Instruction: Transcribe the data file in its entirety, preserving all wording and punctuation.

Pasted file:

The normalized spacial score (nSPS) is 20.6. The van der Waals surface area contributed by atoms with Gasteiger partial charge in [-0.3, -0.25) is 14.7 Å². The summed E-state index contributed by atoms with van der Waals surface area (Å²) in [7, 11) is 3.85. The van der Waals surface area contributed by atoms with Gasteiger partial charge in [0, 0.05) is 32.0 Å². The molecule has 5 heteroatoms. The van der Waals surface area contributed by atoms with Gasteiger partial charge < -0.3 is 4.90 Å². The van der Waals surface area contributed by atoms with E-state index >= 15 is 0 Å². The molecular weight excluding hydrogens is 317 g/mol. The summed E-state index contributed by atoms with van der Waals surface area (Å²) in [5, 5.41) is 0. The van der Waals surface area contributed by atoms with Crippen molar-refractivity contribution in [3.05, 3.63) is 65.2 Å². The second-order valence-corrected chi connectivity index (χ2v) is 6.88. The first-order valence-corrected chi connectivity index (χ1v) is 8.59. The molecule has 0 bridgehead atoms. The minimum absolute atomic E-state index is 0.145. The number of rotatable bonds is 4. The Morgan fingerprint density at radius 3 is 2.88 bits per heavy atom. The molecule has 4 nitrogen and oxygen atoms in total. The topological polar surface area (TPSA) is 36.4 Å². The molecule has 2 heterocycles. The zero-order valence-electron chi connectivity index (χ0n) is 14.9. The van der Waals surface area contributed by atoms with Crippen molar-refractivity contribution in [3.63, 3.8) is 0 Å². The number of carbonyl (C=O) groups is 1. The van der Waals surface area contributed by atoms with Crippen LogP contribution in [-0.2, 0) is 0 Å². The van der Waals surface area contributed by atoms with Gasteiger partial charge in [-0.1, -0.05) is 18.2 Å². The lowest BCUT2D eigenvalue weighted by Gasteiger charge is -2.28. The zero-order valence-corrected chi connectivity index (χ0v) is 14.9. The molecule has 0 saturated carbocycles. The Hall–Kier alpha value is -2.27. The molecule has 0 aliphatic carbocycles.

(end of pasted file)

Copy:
The normalized spacial score (nSPS) is 20.6. The van der Waals surface area contributed by atoms with Gasteiger partial charge in [-0.3, -0.25) is 14.7 Å². The summed E-state index contributed by atoms with van der Waals surface area (Å²) in [7, 11) is 3.85. The van der Waals surface area contributed by atoms with Gasteiger partial charge in [0, 0.05) is 32.0 Å². The molecule has 5 heteroatoms. The van der Waals surface area contributed by atoms with Gasteiger partial charge < -0.3 is 4.90 Å². The van der Waals surface area contributed by atoms with E-state index >= 15 is 0 Å². The molecular weight excluding hydrogens is 317 g/mol. The summed E-state index contributed by atoms with van der Waals surface area (Å²) in [5, 5.41) is 0. The van der Waals surface area contributed by atoms with Crippen molar-refractivity contribution in [3.05, 3.63) is 65.2 Å². The second-order valence-corrected chi connectivity index (χ2v) is 6.88. The first-order valence-corrected chi connectivity index (χ1v) is 8.59. The molecule has 0 bridgehead atoms. The minimum absolute atomic E-state index is 0.145. The number of rotatable bonds is 4. The Morgan fingerprint density at radius 3 is 2.88 bits per heavy atom. The molecule has 4 nitrogen and oxygen atoms in total. The topological polar surface area (TPSA) is 36.4 Å². The molecule has 2 heterocycles. The zero-order valence-electron chi connectivity index (χ0n) is 14.9. The van der Waals surface area contributed by atoms with Crippen molar-refractivity contribution in [3.63, 3.8) is 0 Å². The number of carbonyl (C=O) groups is 1. The van der Waals surface area contributed by atoms with Crippen LogP contribution in [-0.2, 0) is 0 Å². The van der Waals surface area contributed by atoms with Gasteiger partial charge in [-0.1, -0.05) is 18.2 Å². The lowest BCUT2D eigenvalue weighted by Gasteiger charge is -2.28. The zero-order valence-corrected chi connectivity index (χ0v) is 14.9. The molecule has 0 saturated carbocycles. The Hall–Kier alpha value is -2.27. The molecule has 0 aliphatic carbocycles.